QBARS - v13n2 Chemical Weed Control in Rhododendron Plantings

Chemical Weed Control in Rhododendron Plantings
By David G. Leach

The graphic account by Mr. George D. Grace of his battle with weeds in his rhododendron plantings, as described in the January issue of the "Bulletin," must have received a sympathetic response from many enthusiasts with sizable collections. I believe I can contribute at least a partial solution to the problem and I hope that it will be useful to Mr. Grace and to others, as it has been to me.
A few years ago I experimented with a variety of chemicals in an effort to induce the setting of flower buds on hybrid seedlings intended for further breeding. Among the chemicals used were 2,4-D and 2,4,5-TP, the active ingredients in commercial weed killers, and I noticed that the tolerance of rhododendrons to these chemicals increases more rapidly as the season advances than does the resistance of woody weeds. Applying this observation to my own plantings has saved an enormous amount of labor.
My hybridizing and trial grounds are in an open woodland where wild Cherry, Maple, Oak and brambles together with both annual and perennial herbaceous weeds spring up quickly, especially where the soil has been disturbed. Quack Grass was brought in, concealed in the earth balls of purchased plants, and has spread in some areas. After several years of cautious, limited experiment both weeds and grass have been controlled almost exclusively by chemical means.
About the middle of July the weeds are sprayed with a water solution containing 1% of "Weedone Brush Killer 64," made by the American Chemical Paint Company, Ambler, Pa. In areas where Quack or other grass is a problem, "Dalapon", made by Dow Chemical Company, is added to the solution at the rate recommended in the manufacturers directions for spot treatment. In early September late-germinating weeds and grass are sprayed once again. The following spring the weeds are cut, not pulled, and the July spray kills them in the course of their second growth.
The results have been gratifying. No rhododendron has yet been injured, either in the rows of hybrid seedling progeny from my crosses, or in the plantings of larger specimens undergoing evaluation elsewhere in the woodland. Avoiding disturbance of the soil has brought about a phenomenal reduction of weed germination. It is apparent that many of the weeds which previously emerged through the shallow leaf mulch sprouted where the soil had been disturbed by pulling their predecessors.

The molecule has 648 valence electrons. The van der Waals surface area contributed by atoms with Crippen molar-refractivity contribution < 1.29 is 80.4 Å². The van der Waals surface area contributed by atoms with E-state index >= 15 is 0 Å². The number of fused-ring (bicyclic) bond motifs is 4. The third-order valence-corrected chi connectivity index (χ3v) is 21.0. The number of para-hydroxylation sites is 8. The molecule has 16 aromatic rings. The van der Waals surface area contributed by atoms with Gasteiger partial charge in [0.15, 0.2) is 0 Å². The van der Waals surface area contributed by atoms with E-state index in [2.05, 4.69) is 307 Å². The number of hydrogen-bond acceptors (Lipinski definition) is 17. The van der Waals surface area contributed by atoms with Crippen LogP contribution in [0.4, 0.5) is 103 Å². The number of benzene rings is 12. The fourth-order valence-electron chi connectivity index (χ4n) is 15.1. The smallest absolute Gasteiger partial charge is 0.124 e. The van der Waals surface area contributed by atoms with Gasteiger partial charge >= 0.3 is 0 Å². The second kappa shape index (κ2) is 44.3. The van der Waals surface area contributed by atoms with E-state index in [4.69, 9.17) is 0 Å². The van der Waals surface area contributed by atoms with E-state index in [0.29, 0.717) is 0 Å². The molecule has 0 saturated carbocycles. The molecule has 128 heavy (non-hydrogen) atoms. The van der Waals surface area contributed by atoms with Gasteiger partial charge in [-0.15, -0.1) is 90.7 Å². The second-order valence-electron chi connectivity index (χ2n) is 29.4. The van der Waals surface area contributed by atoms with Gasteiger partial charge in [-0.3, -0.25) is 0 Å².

The spray should be rather coarse, applied at low pressure from a knapsack sprayer with a hose long enough for the nozzle to be held close to the weeds. On a still day there is very little drift.
Where "Dalapon" is added to the solution or applied separately to kill grasses, there is moderate discoloration of the leaf tips of scaly leaved rhododendrons, but not of the elepidotes, if it is used directly over the root area. There appears to be no permanent injury and since one application when the ground is moist usually kills Quack and other grasses, this discoloration from a September spray is not too serious. It is not ordinarily necessary to use "Dalapon" around the same plants the following season.
Readers should note carefully that this program depends for its success on the marked increase of resistance to 2,4-D and 2,4,5-TP by rhododendrons as the season progresses. A spray when these plants are producing succulent new spring growth could be extremely hazardous.
Inasmuch as climatic and growing conditions vary so greatly throughout the regions of the country where rhododendrons are cultivated, this program should be applied cautiously, on a limited scale at first, by those who wish to try it, adapting the timing of the first spray to the growth cycles of the plants as they appear locally. In a season of heavy rain, with late growth, the maturity of the foliage rather than a fixed date should govern application of the chemicals.
I believe the time is at hand when the maintenance of large rhododendron plantings can be enormously reduced by chemical control of weeds. Mechanical cultivation, so destructive to the surface roots of these shrubs, need no longer be the economical alternate to hand weeding in nurseries.

by Elliot Garner